©1995 William Strunk; (P)2007 Recorded Books
"The work remains a nonpareil: direct, correct, and delightful." (The New Yorker)
If you think you know anything about the English language, you had better know this book backward and forward. It's every bit as wise and relevant today as it has ever been. I was somewhat curious as to whether this would come off as an audio book, because in my memory it was so intricately tied to the written word. Listening just broadened my respect for Strunk and White. This book is about language, by and for those who love and value it, in whatever form it takes.
Frank McCourt is fantastic as a narrator. I never understood all the concepts in this book until I heard it as an audio book. It made a great difference to my writing and critical thinking about grammar. I've listened to it twice and listen anytime I need a refresher.
This book is packed with useful information for writers, and many of the points are delivered in a humorous way, which makes for an entertaining listen.
Frank McCourt did a fine job with the narration. However, some may be turned off by his accent.
Overall, this was a great audiobook that I plan on listening to again. I highly recommend it for anyone interested in writing. You should also check out "On Writing" by Stephen King; it's an excellent book.
The content is great and I truly wish I could listen to it. After 107 audio books, I have heard a reasonable share of mediocre narrations, but this mouth-breather is untenable. I have been able to listen to other books that listeners have given bad reviews to the narrator, but this recording is horrible.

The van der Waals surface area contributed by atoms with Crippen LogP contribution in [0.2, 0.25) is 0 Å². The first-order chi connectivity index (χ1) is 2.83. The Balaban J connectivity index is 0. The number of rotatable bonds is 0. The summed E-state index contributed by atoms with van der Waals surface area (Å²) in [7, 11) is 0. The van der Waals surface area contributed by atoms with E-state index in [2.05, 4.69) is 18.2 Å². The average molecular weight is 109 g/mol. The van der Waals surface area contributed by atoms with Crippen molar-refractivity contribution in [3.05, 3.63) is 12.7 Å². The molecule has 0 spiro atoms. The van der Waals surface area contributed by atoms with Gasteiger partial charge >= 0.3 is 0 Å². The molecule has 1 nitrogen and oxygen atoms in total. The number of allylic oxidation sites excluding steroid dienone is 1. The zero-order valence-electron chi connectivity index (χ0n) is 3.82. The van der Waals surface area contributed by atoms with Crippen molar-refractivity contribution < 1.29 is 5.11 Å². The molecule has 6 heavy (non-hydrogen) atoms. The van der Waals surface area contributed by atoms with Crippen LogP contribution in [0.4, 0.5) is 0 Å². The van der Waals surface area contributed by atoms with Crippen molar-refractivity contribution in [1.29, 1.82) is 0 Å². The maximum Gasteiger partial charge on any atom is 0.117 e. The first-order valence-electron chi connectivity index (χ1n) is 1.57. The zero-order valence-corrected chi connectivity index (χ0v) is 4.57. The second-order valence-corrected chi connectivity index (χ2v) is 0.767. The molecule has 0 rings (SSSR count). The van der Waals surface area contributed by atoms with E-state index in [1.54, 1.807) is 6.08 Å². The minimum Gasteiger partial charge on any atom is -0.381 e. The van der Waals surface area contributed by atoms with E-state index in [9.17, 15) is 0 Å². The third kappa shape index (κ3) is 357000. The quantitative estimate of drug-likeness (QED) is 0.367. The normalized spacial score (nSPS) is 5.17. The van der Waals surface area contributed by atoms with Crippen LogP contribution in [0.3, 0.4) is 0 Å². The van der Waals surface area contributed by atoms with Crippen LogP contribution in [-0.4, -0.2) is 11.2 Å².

I bought this book back in college and relied on it constantly. When I saw the audio-book was available I figured I'd give it a shot, for nostalgia if nothing else. The content was as good as I remembered but the experience was ruined by the narration. The only thing I can liken the sound to is a 90 year-old, drunk Irishman who nearly spits his dentures out with each sentence. Seriously. Buy it (if you want to waste a credit), you'll see what I mean. Whoever hired this guy needs a performance review ASAP.
If you can slug through one of the worst narrations on the website, especially considering the delicate subject matter, the material is sound. If you were to start somewhere this would be a great place, if the narration wasn't so bad. Luckily you have other options, such as Pinker's "The Sense of Style," highly recommended for its content, quality, and narration.
This book goes into depth and explores the elements of proper grammar and usage of the English Language; it's a must have for any aspiring writer. I really appreciate the way this book has no unnecessary dissertations or content because it cuts strait to the point. This book provides real world examples how to apply the lessons learned.
Raspy, Distracting, Elderly (accent thick)
Although this is a great book, the narrator is very distracting with his raspy voice and noticeable lisp.
I collected up a handfull of publications on writing to explore between drafts of my own book. Several deal with the craft of writing, developing characters, plot devices, and so on. however, none were as effective as this one with the simple tho difficult task of Editing my book.
While many of the options dealt with the process of creating the story, the characters, and the plot, most of them fell down when it came to simple and direct assertive guidelines to help cut out the clutter of a manuscript already essentially developed.
This book was refreshingly direct, tho a bit dense for any single reading, when it came to simple statements of 'do This and Not That'...
I may suggest a hard copy that can be flipped between and refferred to on your desk as you work, but the book itsself is perhaps the single most usefully important book for any aspiring writer to reference!
It was highly reccomended and I have been nothing but pleased with the end results!
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